Spreading science in India’s villages

August 14th, 2008 - 7:21 am ICT by IANS  

By Roshin Varghese

Twelve-year-old Sujatha sits riveted under a tree in a village in India’s southern state of Andhra Pradesh as a teacher explains the complex concept of refraction to her and a gaggle of equally enthralled children with the help of a simple, everyday prop like a rolled up newspaper. Like her classmates she is disappointed when the 45-minute lesson on this somewhat esoteric concept in physics ends.

“It’s fun,” says Sujatha simply, already looking forward to the class next week in Kuppam, about 250 km from India’s IT hub of Bangalore.

The simple statement from the farmer’s daughter is just the certificate that the Agastya International Foundation is looking for as it goes about the task of popularising science in India’s vast hinterland.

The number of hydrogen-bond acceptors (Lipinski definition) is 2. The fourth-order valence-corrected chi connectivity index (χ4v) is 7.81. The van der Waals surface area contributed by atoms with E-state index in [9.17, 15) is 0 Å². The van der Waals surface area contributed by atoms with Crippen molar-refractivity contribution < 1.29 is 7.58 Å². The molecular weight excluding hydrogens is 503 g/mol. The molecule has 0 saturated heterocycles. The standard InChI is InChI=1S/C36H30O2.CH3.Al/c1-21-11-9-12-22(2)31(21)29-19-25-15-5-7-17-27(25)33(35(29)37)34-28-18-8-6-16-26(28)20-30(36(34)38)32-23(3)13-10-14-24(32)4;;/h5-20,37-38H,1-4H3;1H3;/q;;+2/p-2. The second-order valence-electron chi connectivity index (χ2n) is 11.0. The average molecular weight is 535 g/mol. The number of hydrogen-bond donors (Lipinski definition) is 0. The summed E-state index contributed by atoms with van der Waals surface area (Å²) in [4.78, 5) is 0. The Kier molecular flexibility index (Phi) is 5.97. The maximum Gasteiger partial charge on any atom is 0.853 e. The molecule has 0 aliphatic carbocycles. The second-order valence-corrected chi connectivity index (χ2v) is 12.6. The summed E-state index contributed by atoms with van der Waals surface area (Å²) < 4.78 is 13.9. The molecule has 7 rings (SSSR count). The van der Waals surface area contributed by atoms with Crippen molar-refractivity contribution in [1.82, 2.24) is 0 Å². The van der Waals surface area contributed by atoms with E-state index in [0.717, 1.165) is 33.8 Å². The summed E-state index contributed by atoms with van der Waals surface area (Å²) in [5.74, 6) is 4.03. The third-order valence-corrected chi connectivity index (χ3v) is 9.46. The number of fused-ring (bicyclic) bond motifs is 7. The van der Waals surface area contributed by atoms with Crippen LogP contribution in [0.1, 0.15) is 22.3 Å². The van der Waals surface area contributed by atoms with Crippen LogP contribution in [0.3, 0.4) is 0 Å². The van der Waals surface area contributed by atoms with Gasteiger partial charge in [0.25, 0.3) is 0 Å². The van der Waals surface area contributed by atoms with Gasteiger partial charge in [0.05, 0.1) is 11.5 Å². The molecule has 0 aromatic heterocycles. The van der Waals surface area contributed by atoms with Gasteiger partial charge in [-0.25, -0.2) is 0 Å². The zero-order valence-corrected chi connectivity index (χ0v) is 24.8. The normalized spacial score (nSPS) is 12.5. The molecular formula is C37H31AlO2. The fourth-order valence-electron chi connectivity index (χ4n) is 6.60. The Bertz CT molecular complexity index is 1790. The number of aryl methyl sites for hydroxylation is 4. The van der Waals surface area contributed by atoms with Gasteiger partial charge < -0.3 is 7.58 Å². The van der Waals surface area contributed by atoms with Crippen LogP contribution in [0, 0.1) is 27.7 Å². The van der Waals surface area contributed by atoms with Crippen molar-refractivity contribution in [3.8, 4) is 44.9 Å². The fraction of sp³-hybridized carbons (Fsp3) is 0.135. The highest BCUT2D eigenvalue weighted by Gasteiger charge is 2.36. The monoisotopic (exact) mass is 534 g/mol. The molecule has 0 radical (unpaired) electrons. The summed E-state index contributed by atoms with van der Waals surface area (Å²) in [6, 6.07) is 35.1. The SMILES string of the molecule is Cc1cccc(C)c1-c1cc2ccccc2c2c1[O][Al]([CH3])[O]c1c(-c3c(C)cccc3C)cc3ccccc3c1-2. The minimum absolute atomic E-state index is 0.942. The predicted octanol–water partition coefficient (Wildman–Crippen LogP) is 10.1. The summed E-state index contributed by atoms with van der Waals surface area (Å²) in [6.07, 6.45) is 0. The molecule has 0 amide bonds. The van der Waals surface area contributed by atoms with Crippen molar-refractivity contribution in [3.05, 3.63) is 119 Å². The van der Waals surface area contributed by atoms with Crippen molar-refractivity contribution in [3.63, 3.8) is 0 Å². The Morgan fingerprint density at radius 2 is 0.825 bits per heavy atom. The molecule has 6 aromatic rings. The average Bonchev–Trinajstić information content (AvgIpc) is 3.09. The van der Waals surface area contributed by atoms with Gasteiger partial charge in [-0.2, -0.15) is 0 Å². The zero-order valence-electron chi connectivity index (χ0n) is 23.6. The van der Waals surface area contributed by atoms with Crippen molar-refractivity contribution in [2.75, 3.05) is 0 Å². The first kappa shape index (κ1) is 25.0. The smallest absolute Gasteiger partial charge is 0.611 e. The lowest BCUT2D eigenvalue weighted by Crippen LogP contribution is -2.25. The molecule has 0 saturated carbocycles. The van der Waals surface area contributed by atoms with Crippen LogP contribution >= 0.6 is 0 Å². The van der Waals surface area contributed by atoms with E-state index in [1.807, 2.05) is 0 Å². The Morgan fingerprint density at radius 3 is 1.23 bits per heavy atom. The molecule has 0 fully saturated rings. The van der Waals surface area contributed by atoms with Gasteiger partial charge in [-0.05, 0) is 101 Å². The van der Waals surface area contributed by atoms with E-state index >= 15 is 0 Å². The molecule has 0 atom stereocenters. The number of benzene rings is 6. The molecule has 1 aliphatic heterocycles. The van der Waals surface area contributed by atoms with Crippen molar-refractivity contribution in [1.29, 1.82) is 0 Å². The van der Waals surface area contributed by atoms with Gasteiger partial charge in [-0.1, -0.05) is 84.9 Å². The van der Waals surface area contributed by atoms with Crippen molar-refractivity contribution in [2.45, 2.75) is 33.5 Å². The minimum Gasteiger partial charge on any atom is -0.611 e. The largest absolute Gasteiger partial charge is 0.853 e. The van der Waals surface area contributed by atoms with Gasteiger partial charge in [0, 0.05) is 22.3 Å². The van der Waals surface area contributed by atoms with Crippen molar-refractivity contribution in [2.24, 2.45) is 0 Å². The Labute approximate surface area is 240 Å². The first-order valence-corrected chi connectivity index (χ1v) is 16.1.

India, which has emerged as a global IT power, is a country that regards science as a powerful instrument of growth and development. According to a recent study quoted by the ministry of science and technology, among the 149 top-performing countries in all fields, India ranked 13 for citations and 21 for research papers.

As scientific temperament is carefully nurtured in the country, groups like Agastya play a vital role in helping the government in the task.

Agastya’s mobile science laboratories crisscross the dirt roads and highways of the southern states of Andhra Pradesh, Karnataka and Tamil Nadu, triggering curiosity and the itch to learn in over two million rural schoolchildren.

Some 30 minibuses equipped with folding tables, projection screens and experimental models christened the ‘Mobile Lab’ by the Agastya team travel hundreds of kilometres each week across the three states, teaching science to the children of farmers, contract labourers and quarry workers.

Erecting their many props under trees, in dilapidated school buildings or simply in the open during good weather, these classes have increasingly attracted not only children but also their illiterate parents, conscious of their ignorance and keen to learn more.